What does this have to do with anything? Well, I know I'm going on an adventure - in many ways all at once - the Lord is taking me I know not where. I don't like not knowing. I feel like Bilbo. But I'm going anyway, because I *have* to know. And the Lord is calling me. If I don't go, I'll regret it the rest of my life. The Lord is the only person worth living for. The Lord is all that really matters to me. I love Him, in my own, finite and small way. If I don't do what He asks, what else do I have to live for? And yet, I have days like yesterday, when I become completely paralyzed by fear.
Sunday - the Lord grabbed me by the shoulders and reminded me of some things
Esther and I met and prayed for each other about the week - that was critical - she reminded me of important things. While she was praying, she said she felt the Lord standing over her, speaking to me through her, as if she were not doing the talking. I felt that same shift, but didn't fully realize it until afterward and was grieved because I hadn't been completely listening at the time.
But suddenly I realized something I should already have seen. Or more properly, I remembered something that I 'knew' in my head, but didn't 'feel' it to be true: that the Lord is working and He knows and sees everything. His plans are moving forward exactly on schedule. He brings people to tell me things, even when things seem perfectly normal. I was reminded of the conversation I had with Lutz lab people, that the Lord told me He had directed me to them, but I hadn't been listening at the time. That had seemed to be a completely normal conversation - nothing special about it in the slightest - and yet the Lord had orchestrated it. And I realized then that He had brought Ms. Brenda, Jacob and Esther to talk to me similarly today - and that He'd done other things like that in the past week, but I hadn't noticed. I felt like Jacob in the Bible, Genesis 28:16 when he said, "Surely the LORD is in this place, and I did not know it."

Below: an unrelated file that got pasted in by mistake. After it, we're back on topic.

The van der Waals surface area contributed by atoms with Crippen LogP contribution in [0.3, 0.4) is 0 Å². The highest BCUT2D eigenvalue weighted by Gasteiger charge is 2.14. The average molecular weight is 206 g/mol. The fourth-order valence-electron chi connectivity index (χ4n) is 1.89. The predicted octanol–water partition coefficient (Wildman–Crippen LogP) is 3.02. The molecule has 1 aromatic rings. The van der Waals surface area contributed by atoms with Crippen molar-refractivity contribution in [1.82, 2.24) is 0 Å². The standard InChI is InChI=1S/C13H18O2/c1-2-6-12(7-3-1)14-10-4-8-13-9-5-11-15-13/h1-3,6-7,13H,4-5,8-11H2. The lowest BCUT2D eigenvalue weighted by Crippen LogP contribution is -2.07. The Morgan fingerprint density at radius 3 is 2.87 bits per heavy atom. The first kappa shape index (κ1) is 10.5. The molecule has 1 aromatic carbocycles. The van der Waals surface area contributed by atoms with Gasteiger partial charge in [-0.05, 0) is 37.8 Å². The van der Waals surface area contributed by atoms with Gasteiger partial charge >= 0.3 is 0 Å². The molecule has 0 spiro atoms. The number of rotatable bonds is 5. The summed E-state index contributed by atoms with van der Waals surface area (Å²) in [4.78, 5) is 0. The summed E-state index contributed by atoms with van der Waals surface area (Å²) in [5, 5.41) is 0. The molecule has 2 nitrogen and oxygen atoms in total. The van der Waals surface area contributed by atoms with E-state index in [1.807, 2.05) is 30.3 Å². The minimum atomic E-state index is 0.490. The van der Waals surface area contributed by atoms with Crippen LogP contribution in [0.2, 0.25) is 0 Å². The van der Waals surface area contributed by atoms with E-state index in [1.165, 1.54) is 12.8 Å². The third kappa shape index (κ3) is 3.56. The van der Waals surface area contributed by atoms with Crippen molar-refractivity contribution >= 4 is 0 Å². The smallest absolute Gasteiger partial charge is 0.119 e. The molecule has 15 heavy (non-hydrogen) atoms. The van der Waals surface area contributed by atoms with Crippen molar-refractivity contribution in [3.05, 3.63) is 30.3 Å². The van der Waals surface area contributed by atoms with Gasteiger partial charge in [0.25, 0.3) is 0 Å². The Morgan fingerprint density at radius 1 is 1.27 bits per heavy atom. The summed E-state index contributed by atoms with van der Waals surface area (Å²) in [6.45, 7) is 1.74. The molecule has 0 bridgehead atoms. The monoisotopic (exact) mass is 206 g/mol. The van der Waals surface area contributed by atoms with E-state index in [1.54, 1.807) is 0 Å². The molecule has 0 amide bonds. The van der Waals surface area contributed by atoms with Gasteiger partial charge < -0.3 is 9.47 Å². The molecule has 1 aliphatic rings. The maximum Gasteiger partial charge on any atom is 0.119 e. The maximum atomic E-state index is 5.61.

I felt a measure of strength return to me and encouragement The Lord knows what He's doing. I don't have to know. I just have to trust that He's working all things out in His way. The details aren't important. He'll show me what I need when I need it. And He really is doing what He said - I just won't know when it'll happen.
Other things on Sunday
After lunch (burritos at the Petrees) I dropped off my key to the Typhoon fluorescence instrument on my desk at Emory for Yue - she'd asked me to leave it for her Friday and I *completely* forgot. While up there, I was able to check the protein gel Ian had done, which was good. I read a paper on Yuan's desk - it looked cool - and I prayed for everything and everyone around the lab. I pray for Khalid as much and as often as I possibly can. And I'm always trying to pray for more blessings on the lab.
The Lord is doing something - He's told me this - and I'm continuing to watch for hints of it. He's already pointed out several to me, so I know He's not kidding (as if He would do that) and my guess is it's bigger than I think. I like to call this time around now, "Phase II." That's kind of what I felt like He called it to me before. My mom's birthday and week after was the crescendo of 'Phase I,' and now we're in another trough building to something else. Nothing much looks like it's happening - but it is, it's just under the surface - that's how troughs are. I'm not sure how far along 'phase II' is - He'll tell me when I need to know.
Then I got home and read half of Kornelia's paper. John and I got pizza for the highschoolers, as we were filling in for Kyle and Haley while they're on vacation, and went up and hung out with them - well, John hung out and played Red November with them - I finished reading Kornelia's paper in their general vicinity and writing up some few comments. We got back home and I reviewed lab TA stuff, questions for Tech people and wrote up a few lines for the NSF proposal. Then I wrote this.